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Surround mixes of classic LPs

Discussion in 'Recordings [BG]' started by Marcus Willett, Sep 26, 2013.


  1. Marcus Willett

    Marcus Willett Supporting Member

    Feb 8, 2005
    Palm Bay, FL
    Endorsing Artist: Bag End - Dean Markley - Thunderfunk
    Didn't see any threads about this topic...

    In the last couple years, we have been seeing a lot of 5.1 surround mixes of some of my favorite LPs from the prog-rock era. For me a least, this has re-kindled interest in albums I haven't listened to in a long time, and some of the surround mixes are spectacular.

    Just in the last year I've picked up

    ELP: Emerson, Lake and Palmer
    ELP: Tarkus
    ELP: Brain Salad Surgery
    Rush: Moving Pictures
    Rush: 2112
    Genesis: Trespass
    Genesis: Nursery Cryme
    Genesis: Foxtrot
    Genesis: Selling England by the Pound
    Genesis: The Lamb Lies Down on Broadway
    Yes: Fragile
    Yes: Close to the Edge (coming soon)

    Supposedly the entire Yes catalog of the 70s in being remixed in surround as well as Fish out of Water, due "sometime this year".

    For me it's like being in high school all over again, hearing some of these incredible works of art in 5.1 surround. Anyone else excited about this development? I am:hyper:
     
  2. greggster59

    greggster59

    Oct 31, 2006
    New Jersey
    You may want to check out the Steven Wilson remixes of King Crimson's back catalog. Outstanding stuff in stereo and 5.1 lossless.
     
  3. Marcus Willett

    Marcus Willett Supporting Member

    Feb 8, 2005
    Palm Bay, FL
    Endorsing Artist: Bag End - Dean Markley - Thunderfunk
    Yeah, he's great. He did the first 2 ELP albums and Close to the Edge. Unfortunately, he has said he will not do any more ELP but he has said the "plan" is for him to do the 70s Yes catalog, and 1 other (besides CTTE) has already been done (he won't say which) and will be out next year.
     
  4. Marcus Willett

    Marcus Willett Supporting Member

    Feb 8, 2005
    Palm Bay, FL
    Endorsing Artist: Bag End - Dean Markley - Thunderfunk
    Sheesh...not much multi-channel love. :meh: Oh well....

    Anyway, latest word is that The Yes Album is being released first half of 2014 and Going For The One second half. Also this year we should see Trilogy and another surround of Brain Salad Sugery.
     
  5. Stewie26

    Stewie26 Supporting Member

    I would go out and buy some Pink Floyd albums again just to hear them in 5.1
     
  6. Marcus Willett

    Marcus Willett Supporting Member

    Feb 8, 2005
    Palm Bay, FL
    Endorsing Artist: Bag End - Dean Markley - Thunderfunk
    Not really of the "classic LP" variety, but Sting's Nothing Like The Sun and Ten Summoners Tales are wonderful to hear in surround as well.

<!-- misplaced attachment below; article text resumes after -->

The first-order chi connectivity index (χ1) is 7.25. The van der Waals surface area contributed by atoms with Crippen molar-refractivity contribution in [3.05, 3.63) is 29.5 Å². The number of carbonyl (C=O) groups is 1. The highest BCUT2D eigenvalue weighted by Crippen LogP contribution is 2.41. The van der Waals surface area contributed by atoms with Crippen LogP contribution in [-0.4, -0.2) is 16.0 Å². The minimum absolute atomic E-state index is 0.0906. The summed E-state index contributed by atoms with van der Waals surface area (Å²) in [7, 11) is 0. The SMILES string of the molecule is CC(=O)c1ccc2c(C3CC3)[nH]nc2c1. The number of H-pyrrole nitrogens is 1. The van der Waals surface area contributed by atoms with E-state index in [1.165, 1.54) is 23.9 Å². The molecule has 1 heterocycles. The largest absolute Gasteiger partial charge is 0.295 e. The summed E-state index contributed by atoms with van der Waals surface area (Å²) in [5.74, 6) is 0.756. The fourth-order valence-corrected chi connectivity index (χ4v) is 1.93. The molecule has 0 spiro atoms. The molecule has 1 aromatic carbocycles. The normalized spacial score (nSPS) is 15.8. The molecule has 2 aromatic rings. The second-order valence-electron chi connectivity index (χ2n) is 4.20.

7. Marcus Willett

    Marcus Willett Supporting Member

    Feb 8, 2005
    Palm Bay, FL
    Endorsing Artist: Bag End - Dean Markley - Thunderfunk
    Yeah...no on seems to care but...April 14, The Yes Album new 2014 remix and surround 5.1 mx by Steve Wilson :bassist:
     
  8. cronker

    cronker

    Feb 13, 2007
    Australia
    Going for the One would be amazing in that format.

    On a slightly different note, wasn't there are series of Audiophile re-releases some years back, where certain albums were remixed at a very serious level by techno-boffins? I seem to remember this, and also that they were wildly expensive.

    Anyone?
     
  9. Marcus Willett

    Marcus Willett Supporting Member

    Feb 8, 2005
    Palm Bay, FL
    Endorsing Artist: Bag End - Dean Markley - Thunderfunk
    That's next, fall of 2014 also by Wilson. :hyper:
     
  10. cronker

    cronker

    Feb 13, 2007
    Australia
    I hope they capture the buzz saw Ric sound in the title track chorus layout
     
  11. Marcus Willett

    Marcus Willett Supporting Member

    Feb 8, 2005
    Palm Bay, FL
    Endorsing Artist: Bag End - Dean Markley - Thunderfunk
    I suspect most folks don't realize just how cool these surround mixes are, and think they're just a gimmick like 3D movies with some sound fx in the rear speakers or whatever.

    They're complete remixes and the separation is amazing. You can hear every element clearly, and in many cases stuff that was not evident on the stero mixes.

    Especially in the case of the Genesis remixes, there's so much more clarity and separation that they sound like brand new recordings.
     
  12. JimmyM

    JimmyM Supporting Member

    Apr 11, 2005
    Apopka, FL
    Endorsing: Ampeg Amps, EMG Pickups
    Sorry Marcus, but I remember quadraphonic sound from the 70's, and to be honest, I always hated being in the middle of the music instead of having it come at me from the front, not to mention that positioning is everything when listening. I feel much the same about surround sound, except I could see where it might be cool on a Floyd album or similar album with lots of sound effects. But far be it from me to poop on your fun...it's just not for me.
     
  13. prd004

    prd004

    Dec 3, 2010
    I'm with Jimmy.
    Not to mention, when the artists, engineers, and producers were in the studio, they were creating a stereo album. To me it's messing with another's art IMO
     
  14. Marcus Willett

    Marcus Willett Supporting Member

    Feb 8, 2005
    Palm Bay, FL
    Endorsing Artist: Bag End - Dean Markley - Thunderfunk
    Yeah it's cool if it's not your thing.